Jon Stewart - on 31 Mar 2013
In reply to DaveH70:

In my experience, coaching indoors was useful to get the most out of indoor climbing - I got some really useful advice on how to train for trad and as a result I now find indoor climbing productive and enjoyable.

However, it still doesn't translate particularly well to trad. Well, that depends on where you climb more than anything - training indoors for Lower Sharpnose for example works a treat, but is completely useless for grit.

An observation I would make is that the people I know who climb with excellent technique did not achieve that through coaching - they acheived it by climbing a lot of routes in styles that demand technique. People who only boulder on steep roofs rarely develop much technique for stuff with small holds and requiring footwork. People who have spent months in Font climbing all styles of problem (not just roofs) climb well.

The Ex-Engineer's advice is excellent. I think some trad coaching outdoors could definitely improve confidence, for example in trying hard moves above good gear, which is a major thing in trad. I personally doubt that a few hours coaching could have a great effect on the way you move on the rock though.
DaveH70 - on 31 Mar 2013
In reply to DaveH70: I'm in Derby so the Peak is the best place for me. I understand things learned at the wall wont fully transfer out onto the rock but think some of the basics will and maybe learning how to use the wall better with a view to outdoor climbing would be good. I'll check out the links there and look into some out door coaching, maybe get a couple of mates together to make it cheaper :-)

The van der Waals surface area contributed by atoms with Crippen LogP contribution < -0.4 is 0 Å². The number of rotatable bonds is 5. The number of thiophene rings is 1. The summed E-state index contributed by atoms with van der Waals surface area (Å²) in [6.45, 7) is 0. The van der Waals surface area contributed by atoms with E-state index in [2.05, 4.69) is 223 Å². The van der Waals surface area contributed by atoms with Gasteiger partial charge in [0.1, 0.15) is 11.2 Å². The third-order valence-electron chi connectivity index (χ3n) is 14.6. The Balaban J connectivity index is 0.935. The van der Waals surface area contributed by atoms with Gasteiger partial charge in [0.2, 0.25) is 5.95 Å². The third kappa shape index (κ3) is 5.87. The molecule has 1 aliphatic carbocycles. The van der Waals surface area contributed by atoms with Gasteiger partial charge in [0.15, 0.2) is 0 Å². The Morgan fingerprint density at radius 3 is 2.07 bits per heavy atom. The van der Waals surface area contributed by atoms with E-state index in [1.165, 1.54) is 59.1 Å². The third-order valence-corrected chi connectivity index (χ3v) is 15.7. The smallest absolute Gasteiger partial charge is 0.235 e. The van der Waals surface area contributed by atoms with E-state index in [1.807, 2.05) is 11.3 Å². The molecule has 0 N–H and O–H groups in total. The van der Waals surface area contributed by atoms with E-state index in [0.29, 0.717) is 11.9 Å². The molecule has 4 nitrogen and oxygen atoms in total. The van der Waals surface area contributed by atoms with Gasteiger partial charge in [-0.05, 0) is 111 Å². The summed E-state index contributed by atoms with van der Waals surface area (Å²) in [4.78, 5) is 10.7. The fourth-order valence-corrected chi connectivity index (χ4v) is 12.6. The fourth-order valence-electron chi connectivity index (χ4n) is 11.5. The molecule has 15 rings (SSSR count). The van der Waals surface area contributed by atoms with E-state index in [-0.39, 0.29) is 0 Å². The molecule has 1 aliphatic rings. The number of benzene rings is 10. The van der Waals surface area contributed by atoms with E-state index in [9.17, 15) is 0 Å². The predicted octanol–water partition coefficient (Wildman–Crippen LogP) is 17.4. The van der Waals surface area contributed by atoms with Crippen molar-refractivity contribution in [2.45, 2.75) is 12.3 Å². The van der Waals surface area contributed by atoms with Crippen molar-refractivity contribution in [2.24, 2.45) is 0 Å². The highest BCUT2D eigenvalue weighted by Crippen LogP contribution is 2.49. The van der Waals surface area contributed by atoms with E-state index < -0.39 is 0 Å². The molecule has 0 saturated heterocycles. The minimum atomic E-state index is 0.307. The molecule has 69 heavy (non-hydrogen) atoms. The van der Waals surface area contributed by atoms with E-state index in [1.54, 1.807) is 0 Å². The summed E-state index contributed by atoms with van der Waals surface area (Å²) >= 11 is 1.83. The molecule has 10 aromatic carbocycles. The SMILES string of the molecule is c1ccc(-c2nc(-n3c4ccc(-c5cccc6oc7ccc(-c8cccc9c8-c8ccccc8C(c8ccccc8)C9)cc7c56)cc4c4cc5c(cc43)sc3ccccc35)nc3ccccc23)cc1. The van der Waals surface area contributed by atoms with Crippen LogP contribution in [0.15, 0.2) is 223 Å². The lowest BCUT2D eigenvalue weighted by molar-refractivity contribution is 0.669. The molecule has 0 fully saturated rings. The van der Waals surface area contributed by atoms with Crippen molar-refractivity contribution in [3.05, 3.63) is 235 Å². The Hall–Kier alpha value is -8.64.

AlH - on 31 Mar 2013
In reply to DaveH70: John Kettle is based in the Lake District but works further afield regularly and is very knowledgeable and an excellent coach indoors and out. He has also written some articles on UKC:
http://www.ukclimbing.com/articles/page.php?id=4383
http://www.johnkettle.com/techniquecoaching.html
biscuit - on 31 Mar 2013
In reply to AlH:

2nd vote for John K.

I went a sceptic but came back a convert.

Strong trad background as well so can relate indoor stuff to outdoors but i am sure he wil also be more than happy to get you out on rock and improve your trad.

Lots of background knowledge but combined with experience and a great teaching/coaching manner.

http://biscuitsblogspot.blogspot.com.es/2011/05/john-kettle-climbing-coach.html

Have a look and see what i thought.

I have been on coaching holidays, climbed with 'famous' climbers etc and found John to be the best at getting the essentials across in a very understandable way.

ads.ukclimbing.com
Mark Reeves - on 02 Apr 2013
In reply to The Ex-Engineer: Thanks for the recommendations, but as Dave is based in Derby and keen for the peak. I can only recommend those already meantioned.

Inparticular I would recommned Katherine Schummacher or Peak Mountain training.

I am sure you'll have a great day and learn lots of stuff that can be transfered from indoors to outdoors.